|LETTER TO THE EDITOR
|Year : 2020 | Volume
| Issue : 5 | Page : 570-572
Lessons from COVID-19 in India: Extended lockdowns: At what cost? A counterview
Technical Adviser, The Maharashtra State Anti TB Association, Mumbai, Maharashtra, India
|Date of Submission||27-May-2020|
|Date of Decision||08-Jun-2020|
|Date of Acceptance||03-Jul-2020|
|Date of Web Publication||7-Sep-2020|
2B Saurabh, 24E Sarojini Road, Santacruz West, Mumbai - 400 054, Maharashtra
Source of Support: None, Conflict of Interest: None
|How to cite this article:|
Dholakia Y. Lessons from COVID-19 in India: Extended lockdowns: At what cost? A counterview. Med J DY Patil Vidyapeeth 2020;13:570-2
Dr. Atre, in his guest editorial has highlighted the issue of the unprecedented early full country lockdown in India having a negative impact on the nation's economy and the socioeconomically underprivileged section of the society especially the daily wage earners and the migrant population. He argues of low positivity rates in a scenario of “active case finding” and low case fatality rates. And questioning of prioritization of Covid-19 over tuberculosis (TB).
Dr. Atre is justified in raising his concerns. However, an alternative viewpoint deserves attention. Health is defined as the physical, mental, and economic well-being of an individual and society. As rightly mentioned by the COV-IND-19 study group, a lockdown for a country of the size as big as India has to balance between the collateral damage due to the lockdown and the efficacy of the lockdown itself to stop the virus. Managing the situation arising from the new severe acute respiratory syndrome Cov-2 (SARS Cov-2) infection pandemic has to be prioritized based on the available knowledge of this new disease, which is unfolding constantly and the preparedness of the health systems.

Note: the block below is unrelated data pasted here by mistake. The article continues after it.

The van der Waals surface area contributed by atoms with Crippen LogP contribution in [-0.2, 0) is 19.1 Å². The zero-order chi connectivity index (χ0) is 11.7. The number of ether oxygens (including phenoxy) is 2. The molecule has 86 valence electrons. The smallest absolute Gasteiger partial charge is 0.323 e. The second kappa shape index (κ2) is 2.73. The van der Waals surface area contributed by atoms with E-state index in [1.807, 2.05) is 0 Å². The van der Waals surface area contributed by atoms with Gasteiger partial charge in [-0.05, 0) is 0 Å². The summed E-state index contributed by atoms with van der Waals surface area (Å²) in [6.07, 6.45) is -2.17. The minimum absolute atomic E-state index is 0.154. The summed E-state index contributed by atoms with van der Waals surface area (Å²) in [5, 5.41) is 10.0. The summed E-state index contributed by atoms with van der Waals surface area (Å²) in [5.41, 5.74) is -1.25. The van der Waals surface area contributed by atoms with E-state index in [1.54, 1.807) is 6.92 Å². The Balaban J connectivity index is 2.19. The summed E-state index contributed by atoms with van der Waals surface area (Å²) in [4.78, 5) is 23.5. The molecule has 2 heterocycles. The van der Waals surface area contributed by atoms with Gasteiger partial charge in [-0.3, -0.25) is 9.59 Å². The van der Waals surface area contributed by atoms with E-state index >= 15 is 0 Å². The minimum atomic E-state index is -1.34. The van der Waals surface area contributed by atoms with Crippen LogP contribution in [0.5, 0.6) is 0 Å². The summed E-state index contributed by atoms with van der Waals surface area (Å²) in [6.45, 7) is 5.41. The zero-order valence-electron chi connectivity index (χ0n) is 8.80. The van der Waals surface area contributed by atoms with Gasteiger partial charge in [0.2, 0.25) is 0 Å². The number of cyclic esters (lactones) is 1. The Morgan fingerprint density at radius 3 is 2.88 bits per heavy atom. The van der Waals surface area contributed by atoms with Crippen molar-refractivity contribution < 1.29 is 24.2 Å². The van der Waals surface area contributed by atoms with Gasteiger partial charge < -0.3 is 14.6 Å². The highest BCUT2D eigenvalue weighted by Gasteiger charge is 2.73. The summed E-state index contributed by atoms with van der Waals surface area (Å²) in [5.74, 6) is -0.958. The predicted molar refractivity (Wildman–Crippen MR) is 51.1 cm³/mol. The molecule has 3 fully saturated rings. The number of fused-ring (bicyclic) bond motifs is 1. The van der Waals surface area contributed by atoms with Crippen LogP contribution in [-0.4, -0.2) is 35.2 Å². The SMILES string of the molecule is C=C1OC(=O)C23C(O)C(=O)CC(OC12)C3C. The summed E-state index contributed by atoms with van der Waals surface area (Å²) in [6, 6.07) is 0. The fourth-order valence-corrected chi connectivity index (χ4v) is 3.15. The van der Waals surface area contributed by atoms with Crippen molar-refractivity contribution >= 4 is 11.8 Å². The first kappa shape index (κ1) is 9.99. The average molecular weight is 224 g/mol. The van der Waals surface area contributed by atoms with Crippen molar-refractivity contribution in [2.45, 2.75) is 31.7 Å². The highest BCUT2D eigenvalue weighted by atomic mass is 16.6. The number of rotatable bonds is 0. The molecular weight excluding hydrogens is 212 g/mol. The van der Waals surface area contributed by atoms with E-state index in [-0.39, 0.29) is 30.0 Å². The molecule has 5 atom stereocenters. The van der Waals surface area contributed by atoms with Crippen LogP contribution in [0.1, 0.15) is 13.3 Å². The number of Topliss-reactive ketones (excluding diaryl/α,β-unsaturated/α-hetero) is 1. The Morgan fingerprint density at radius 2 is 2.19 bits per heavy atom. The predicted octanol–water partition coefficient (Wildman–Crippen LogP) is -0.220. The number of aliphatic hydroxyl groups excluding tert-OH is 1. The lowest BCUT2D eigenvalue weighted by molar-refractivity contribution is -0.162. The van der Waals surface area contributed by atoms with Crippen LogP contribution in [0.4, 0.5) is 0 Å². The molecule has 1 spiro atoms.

Dr. Atre rightly raises the issue of near suspension of activities for TB diagnosis and management. However, this phenomenon is not restricted to regions or countries which have implemented lockdowns, and it is a near-global phenomenon in high TB burden countries as the entire focus globally is on the SARS Cov-2 pandemic. The global TB community already has a roadmap to tackle the consequences arising out of this. On the other hand, COVID-19, being a new disease, with a shorter natural history and as described hereinbelow, with no wherewithal as to its prevention and management merits urgent and priority attention.
SARS Cov 2 is a novel coronavirus. It is transmitted through droplet nuclei and fomites. The incubation period of Covid-19 is short and we now know that infected individuals are already infectious at least 2–3 days before developing symptoms. The basic reproductive number, R0, is dependent on the growth of an outbreak, the incubation period and period of infectiousness. The R0 for this infection is 2.5 (1.5–3.5) and transmission is known to occur within 30 min of a close exposure and is additionally transmitted through infected fomites.